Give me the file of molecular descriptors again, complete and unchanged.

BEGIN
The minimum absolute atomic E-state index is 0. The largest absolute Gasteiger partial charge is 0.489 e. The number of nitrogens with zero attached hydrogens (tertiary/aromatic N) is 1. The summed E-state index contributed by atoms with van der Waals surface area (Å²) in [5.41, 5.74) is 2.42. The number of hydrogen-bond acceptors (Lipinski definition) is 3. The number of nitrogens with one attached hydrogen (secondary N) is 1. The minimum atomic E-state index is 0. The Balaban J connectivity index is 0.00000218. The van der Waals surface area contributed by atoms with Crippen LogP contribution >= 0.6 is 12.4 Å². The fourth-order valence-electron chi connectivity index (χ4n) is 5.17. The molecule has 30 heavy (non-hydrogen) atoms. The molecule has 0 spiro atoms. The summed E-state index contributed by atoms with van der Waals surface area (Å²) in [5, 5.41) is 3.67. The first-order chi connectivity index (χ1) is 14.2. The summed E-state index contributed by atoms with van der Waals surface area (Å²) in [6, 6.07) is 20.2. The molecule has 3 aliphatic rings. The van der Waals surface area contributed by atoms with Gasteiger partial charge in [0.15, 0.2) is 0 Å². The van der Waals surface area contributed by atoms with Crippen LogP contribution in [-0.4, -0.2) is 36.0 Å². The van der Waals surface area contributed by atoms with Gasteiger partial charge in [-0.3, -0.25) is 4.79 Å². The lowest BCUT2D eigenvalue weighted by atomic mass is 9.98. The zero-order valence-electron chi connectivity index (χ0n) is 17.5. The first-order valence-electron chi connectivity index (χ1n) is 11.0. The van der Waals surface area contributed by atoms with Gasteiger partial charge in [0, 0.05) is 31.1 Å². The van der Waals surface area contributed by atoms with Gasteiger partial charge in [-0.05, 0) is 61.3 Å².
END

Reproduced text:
The minimum absolute atomic E-state index is 0. The largest absolute Gasteiger partial charge is 0.489 e. The number of nitrogens with zero attached hydrogens (tertiary/aromatic N) is 1. The summed E-state index contributed by atoms with van der Waals surface area (Å²) in [5.41, 5.74) is 2.42. The number of hydrogen-bond acceptors (Lipinski definition) is 3. The number of nitrogens with one attached hydrogen (secondary N) is 1. The minimum atomic E-state index is 0. The Balaban J connectivity index is 0.00000218. The van der Waals surface area contributed by atoms with Crippen LogP contribution >= 0.6 is 12.4 Å². The fourth-order valence-electron chi connectivity index (χ4n) is 5.17. The molecule has 30 heavy (non-hydrogen) atoms. The molecule has 0 spiro atoms. The summed E-state index contributed by atoms with van der Waals surface area (Å²) in [5, 5.41) is 3.67. The first-order chi connectivity index (χ1) is 14.2. The summed E-state index contributed by atoms with van der Waals surface area (Å²) in [6, 6.07) is 20.2. The molecule has 3 aliphatic rings. The van der Waals surface area contributed by atoms with Gasteiger partial charge in [0.15, 0.2) is 0 Å². The van der Waals surface area contributed by atoms with Crippen LogP contribution in [-0.4, -0.2) is 36.0 Å². The van der Waals surface area contributed by atoms with Gasteiger partial charge in [-0.3, -0.25) is 4.79 Å². The lowest BCUT2D eigenvalue weighted by atomic mass is 9.98. The zero-order valence-electron chi connectivity index (χ0n) is 17.5. The first-order valence-electron chi connectivity index (χ1n) is 11.0. The van der Waals surface area contributed by atoms with Gasteiger partial charge in [0, 0.05) is 31.1 Å². The van der Waals surface area contributed by atoms with Gasteiger partial charge in [-0.05, 0) is 61.3 Å².